Bootstrapping your Business

Just reviewing this months figures. Right then, £200 weekly on fresh flowers, £60 on meeting cookies, £99 on premium Goldfish steak, oh that reminds me the gold fish are dead, best budget for a £1200 funeral service, and I’ll need £299 for invites for all my clients. This month is looking like it might go in to the brackets again. I wish there was something I could do to get a handle on these costs.

Running a small business is hard enough, and balancing the books for a designer is always a challenge, but the important thing is not to let your costs spiral out of control. Here’s a few ideas to save a little bit of bunce as your business grows:

1. Get an accountant

Uncle Neil does my account, and he’s amazing, I’ll admit we don’t have much in common and I think I probably ask way to many questions, but he’s been so valuable to my company, and saved me a lot of money. Now I’m not going to go into details about tax structure and tax saving ideas, but your account will, and it’s essential that you have someone in place that you can talk to, to make these kind of strategic decisions.

Don’t be tempted by the off-the-shelf packages that are much cheaper and work online, you need someone you can talk to, ask questions to and someone who can give advice. There are plenty of qualified professionals right here, so look no further than PPH

I think I’ve mentioned in previous blogs that Neil isn’t really my uncle, and he has no idea I call him ‘Uncle Neil’ but you get an idea of how much I like him, so go find your Uncle Neil, you can’t have mine. I sort of hope he never reads this.

2. Arrange meetings around peak-time travel

If you live outside of any major city, then travelling in for meetings can get really expensive. Where ever possible try to make your meetings at times so you can avoid the packed commuter trains. Besides the cost savings, you’ll probably be able to get some work  done on the train as well which in itself is a cost saving activity as you get more out of your working day. Just try not to sit next to an old lady who might pepper you with questions about what you do, and ‘WHAT THE INTERNET IS?’

3. Use Skype

My whole business runs on Mobile and Skype calls, at an SME level of business there’s no need to have landlines and pay extra monthly costs. Just make sure you have what I call a ‘Skype Hat’ handy, so if you haven’t done your hair, and a call pops up, you’re not going to scare anyone with your barnet.

4. Keep all your receipts

Obvious right? But it all adds up every Snickers, every drop of petrol bought and every inspirational book purchased can be set off against your tax. Speak to your uncle Neil about this.

5.  Google Docs and Open Source software

Buying software is ridiculously expensive, but there are some really amazing alternatives, Google Docs for example can pretty much cover your whole Microsoft suite, and it’s all free, other tools such as DropBox, Smartsheets and Evernote all offer free packages that can help your operation run smoothly.

6. Archive everything

For us designers, stock photography costs can build up, so make sure you’ve got a good archive of all the images you’ve bought for jobs and been given for different pieces of work. Keep them clearly labelled and categorised and on occasion you’ll save money reusing them in new pieces of work. Always check the licenses though.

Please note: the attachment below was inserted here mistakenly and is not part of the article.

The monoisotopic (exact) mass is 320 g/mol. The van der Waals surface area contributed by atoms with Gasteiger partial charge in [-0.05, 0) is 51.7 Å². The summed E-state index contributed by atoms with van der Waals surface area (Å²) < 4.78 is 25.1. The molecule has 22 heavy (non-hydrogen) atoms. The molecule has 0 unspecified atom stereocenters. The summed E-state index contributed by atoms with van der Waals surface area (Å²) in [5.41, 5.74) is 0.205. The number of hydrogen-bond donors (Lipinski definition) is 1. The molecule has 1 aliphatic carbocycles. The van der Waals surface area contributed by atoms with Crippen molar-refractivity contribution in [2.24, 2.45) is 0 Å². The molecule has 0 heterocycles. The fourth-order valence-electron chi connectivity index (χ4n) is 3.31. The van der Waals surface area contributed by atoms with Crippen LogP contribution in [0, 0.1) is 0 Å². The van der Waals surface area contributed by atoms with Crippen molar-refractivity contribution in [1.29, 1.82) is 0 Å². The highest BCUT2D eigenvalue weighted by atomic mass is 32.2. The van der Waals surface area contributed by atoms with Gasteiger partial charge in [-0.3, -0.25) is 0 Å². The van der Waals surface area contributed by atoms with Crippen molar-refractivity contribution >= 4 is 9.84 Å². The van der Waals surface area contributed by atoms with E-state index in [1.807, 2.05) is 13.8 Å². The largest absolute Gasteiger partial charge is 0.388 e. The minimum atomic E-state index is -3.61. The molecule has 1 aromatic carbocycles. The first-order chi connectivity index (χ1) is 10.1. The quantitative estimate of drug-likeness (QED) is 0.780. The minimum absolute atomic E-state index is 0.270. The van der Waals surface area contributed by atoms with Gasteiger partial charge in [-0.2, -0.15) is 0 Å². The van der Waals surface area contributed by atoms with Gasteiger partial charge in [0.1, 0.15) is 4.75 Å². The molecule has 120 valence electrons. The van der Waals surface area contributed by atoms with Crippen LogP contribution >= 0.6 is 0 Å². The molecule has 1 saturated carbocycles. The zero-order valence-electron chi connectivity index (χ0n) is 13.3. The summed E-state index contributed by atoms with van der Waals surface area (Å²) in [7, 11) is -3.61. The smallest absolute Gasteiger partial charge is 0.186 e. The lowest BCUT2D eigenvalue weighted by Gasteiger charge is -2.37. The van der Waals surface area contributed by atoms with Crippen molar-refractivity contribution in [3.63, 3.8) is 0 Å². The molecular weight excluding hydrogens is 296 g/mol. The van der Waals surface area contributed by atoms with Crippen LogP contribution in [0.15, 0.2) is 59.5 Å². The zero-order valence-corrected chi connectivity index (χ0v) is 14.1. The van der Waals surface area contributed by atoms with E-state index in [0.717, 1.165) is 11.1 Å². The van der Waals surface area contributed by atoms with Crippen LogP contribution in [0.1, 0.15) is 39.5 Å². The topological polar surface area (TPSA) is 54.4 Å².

7. Free banking

Most business bank accounts will offer you one years free banking, but some will offer you two years. Remember you have the option of switching banks and taking advantage of another service and the free terms they might offer you, don’t be afraid to play hard ball with your Business Account Manager, remember they don’t really care they just want you to be happy.

8. Arrange meetings at 11am or 2pm

This is quite frankly embarrassing, but as cheapskate moves go, this is right up there. Booking meetings at this time means you can avoid having a ‘Lunch Meeting’, which lead to two potentially fatal scenarios. One; your client insists you go to some fancy joint to try and impress you, and you have to buy yourself an expensive lunch, or, two; you finish your lunch, and the waiter brings you the bill, and the client utters the words ‘if you get this one, I’ll get the next one’… your whole world goes in slow motion, and your head begins to throb as you realise there probably will never be a ‘next time’.

When you break your work down into how much everything costs, it can get a little bit depressing, ‘that logo design just paid for my water bill’, or that ‘web site just about covered the repairs to my car this month’ for example. Try never to think like this, the cash flow of your small business is not a linear line of numbers that trots into your bank account, sits on a comfy chair, then poodles off in the direction of someone else’s pocket. Cash flow is just a product of a working relationship with a client, and building these relationship is what keeps the cash flowing.


So what advice do you have for small business owners and freelancers? There’s hundreds of sites out there offering this kind of advice, but what real day-to-day tips do you have to help save a few pounds here and there. What’s your greatest money saving tip, and what do you wish you’d done right at the start of setting up your business that could have saved you money?

If you wish to guest blog for us, please contact our Community Manager Dea-Marie:, thank you.

Kelly Jane
Kelly Jane
Kelly is PeoplePerHour marketing expert. She has a wealth of experience in digital and social media marketing. As a freelancer, she has been committed in helping small businesses grow by offering them agile and result-driven marketing services.
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